Eosinophilic Oesophagitis

Eosinophilic oesophagitis (often abbreviated as EoE) is a condition which affects the oesophagus


Eosinophilic oesophagitis (often abbreviated as EoE) is a condition which affects the oesophagus, the tube that carries food from your mouth to your stomach.

It is thought to be an immune-mediated disease, where the oesophagus becomes inflamed due to an overabundance of eosinophils, a type of white blood cell. This inflammation can lead to various symptoms and complications. 

What causes EoE?

The exact cause of EoE is not fully understood, but it is closely related to allergic reactions and many people with it have other allergic type problems. It may be triggered by particular foods including dairy, eggs, wheat, soy, nuts, and seafood. In some cases, airborne allergens like pollen can also play a role.

Eosinophils are commonly found throughout the gastrointestinal tract due to its constant exposure to foods, environmental allergens, toxins, and pathogens. However, the oesophagus in healthy individuals is an exception, as it typically does not contain eosinophils. In cases of EoE, eosinophils abnormally infiltrate the oesophagus, leading to tissue damage and ongoing inflammation. EoE is defined by the presence of 15 or more eosinophils per high power field during microscopic laboratory examination in one or more oesophageal biopsy samples, together with the absence of pathological gastroesophageal reflux disease (GERD). This absence is confirmed either by normal pH monitoring results or a lack of response to effective acid-suppression therapy.

Symptoms to watch for

Symptoms of EoE vary greatly between people and can be quite non-specific. 

Symptoms might include any of the following:

  • Difficulty swallowing (dysphagia)
  • Food getting stuck in the oesophagus after swallowing
  • Chest pain that is not heart-related
  • Persistent heartburn
  • Upper abdominal pain
  • A sensation of food coming back up into the mouth (regurgitation)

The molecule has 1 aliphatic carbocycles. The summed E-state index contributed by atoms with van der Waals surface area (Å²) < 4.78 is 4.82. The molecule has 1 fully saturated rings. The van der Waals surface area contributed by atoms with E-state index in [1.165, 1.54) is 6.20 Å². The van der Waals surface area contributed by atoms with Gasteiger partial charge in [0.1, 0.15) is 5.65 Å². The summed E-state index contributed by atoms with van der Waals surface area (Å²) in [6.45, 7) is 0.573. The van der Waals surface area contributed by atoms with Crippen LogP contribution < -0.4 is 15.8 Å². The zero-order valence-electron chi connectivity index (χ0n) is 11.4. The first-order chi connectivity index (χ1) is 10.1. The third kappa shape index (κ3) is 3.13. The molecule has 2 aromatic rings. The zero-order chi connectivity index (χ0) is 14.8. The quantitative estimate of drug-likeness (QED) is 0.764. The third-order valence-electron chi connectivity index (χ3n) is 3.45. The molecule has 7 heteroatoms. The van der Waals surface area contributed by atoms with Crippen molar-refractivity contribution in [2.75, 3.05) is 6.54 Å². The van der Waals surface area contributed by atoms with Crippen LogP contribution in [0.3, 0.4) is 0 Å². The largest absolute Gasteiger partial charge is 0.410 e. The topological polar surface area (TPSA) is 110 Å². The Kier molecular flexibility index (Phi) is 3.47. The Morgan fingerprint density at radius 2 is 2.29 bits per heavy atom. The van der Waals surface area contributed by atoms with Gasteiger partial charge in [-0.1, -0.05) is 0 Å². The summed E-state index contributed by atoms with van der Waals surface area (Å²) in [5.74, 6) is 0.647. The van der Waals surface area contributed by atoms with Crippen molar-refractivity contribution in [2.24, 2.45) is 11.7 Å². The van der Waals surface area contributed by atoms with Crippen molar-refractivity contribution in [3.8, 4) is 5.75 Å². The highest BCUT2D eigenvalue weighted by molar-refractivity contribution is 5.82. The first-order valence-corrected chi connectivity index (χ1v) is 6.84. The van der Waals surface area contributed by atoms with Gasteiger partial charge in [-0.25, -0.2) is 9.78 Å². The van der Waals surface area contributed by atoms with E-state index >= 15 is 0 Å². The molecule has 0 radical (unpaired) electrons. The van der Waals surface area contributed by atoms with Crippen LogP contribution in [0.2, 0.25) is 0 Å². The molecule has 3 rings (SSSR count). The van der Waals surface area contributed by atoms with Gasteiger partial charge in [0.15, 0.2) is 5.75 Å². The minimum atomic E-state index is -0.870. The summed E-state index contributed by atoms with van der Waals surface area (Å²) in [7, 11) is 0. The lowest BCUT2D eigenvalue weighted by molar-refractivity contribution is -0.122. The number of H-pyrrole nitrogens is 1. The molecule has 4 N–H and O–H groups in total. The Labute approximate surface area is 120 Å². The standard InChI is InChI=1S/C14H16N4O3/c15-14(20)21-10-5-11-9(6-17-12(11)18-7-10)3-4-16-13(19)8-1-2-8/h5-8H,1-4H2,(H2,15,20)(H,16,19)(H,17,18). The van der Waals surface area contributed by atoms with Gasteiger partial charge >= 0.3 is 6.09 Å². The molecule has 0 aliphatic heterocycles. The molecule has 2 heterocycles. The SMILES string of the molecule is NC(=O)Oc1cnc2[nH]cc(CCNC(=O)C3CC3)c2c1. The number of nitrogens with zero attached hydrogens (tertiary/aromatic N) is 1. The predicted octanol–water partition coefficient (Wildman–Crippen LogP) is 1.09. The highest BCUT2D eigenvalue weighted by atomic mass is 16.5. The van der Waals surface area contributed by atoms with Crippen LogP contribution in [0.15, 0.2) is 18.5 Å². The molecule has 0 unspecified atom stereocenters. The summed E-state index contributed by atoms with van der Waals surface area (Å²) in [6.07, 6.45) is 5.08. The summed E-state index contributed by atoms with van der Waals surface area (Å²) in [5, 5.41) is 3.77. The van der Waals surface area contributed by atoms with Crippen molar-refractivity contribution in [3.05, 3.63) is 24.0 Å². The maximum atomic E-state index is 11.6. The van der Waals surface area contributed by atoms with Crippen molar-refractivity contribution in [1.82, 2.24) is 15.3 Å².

• Coughing and choking when eating


Diagnosing EoE involves the following steps:

  • A discussion of symptoms and medical history. 
  • If EoE is suspected, our gastroenterologist may recommend performing an endoscopy. During the endoscopy, small samples of tissue (biopsies) are taken to be examined for eosinophils.

Treatment options

Treatment for EoE aims to reduce the number of eosinophils in the oesophagus which usually leads to resolution of symptom.

The approach can vary based on the severity of the condition and the patient’s response to initial treatments.

Common strategies include one or more of the following:

  • Dietary management, which involves eliminating foods that trigger symptoms.
  • Medications such as proton pump inhibitors (PPIs) to reduce acid production 
  • Topical steroids to decrease inflammation.
  • In some cases, an oesophageal dilation might be performed by a specialist to widen the oesophagus if it has become too narrow.

Managing EoE long-term

For some people, living with EoE means regular monitoring and adapting treatment as necessary. Others find that after an initial course of treatment, they remain well and do not need regular appointments with a doctor. 


Eosinophilic esophagitis is a manageable condition with the right treatment and dietary strategies.

If you suspect you or a loved one might have EoE, it is important to consult with a healthcare provider for proper evaluation and to discuss the best management plan tailored to your needs.

We are available to see patients daily for private consultations

Why choose the London Gastroentrology Centre?


Same Week Appointments

Fast diagnosis and treatment leads to better outcomes for patients.


Confidentiality Assured

We take your privacy seriously. Your personal information is securely protected.


Choice of Payment Options

We are recognised by all major UK insurers. We also see self-funding patients. Please speak to our office staff for details. 

On this page
©2024 London Gastroenterology Centre and Seabaz Ltd | Made in Great Britain by S Gamble Design & Web Ltd | Terms of use | Privacy Policy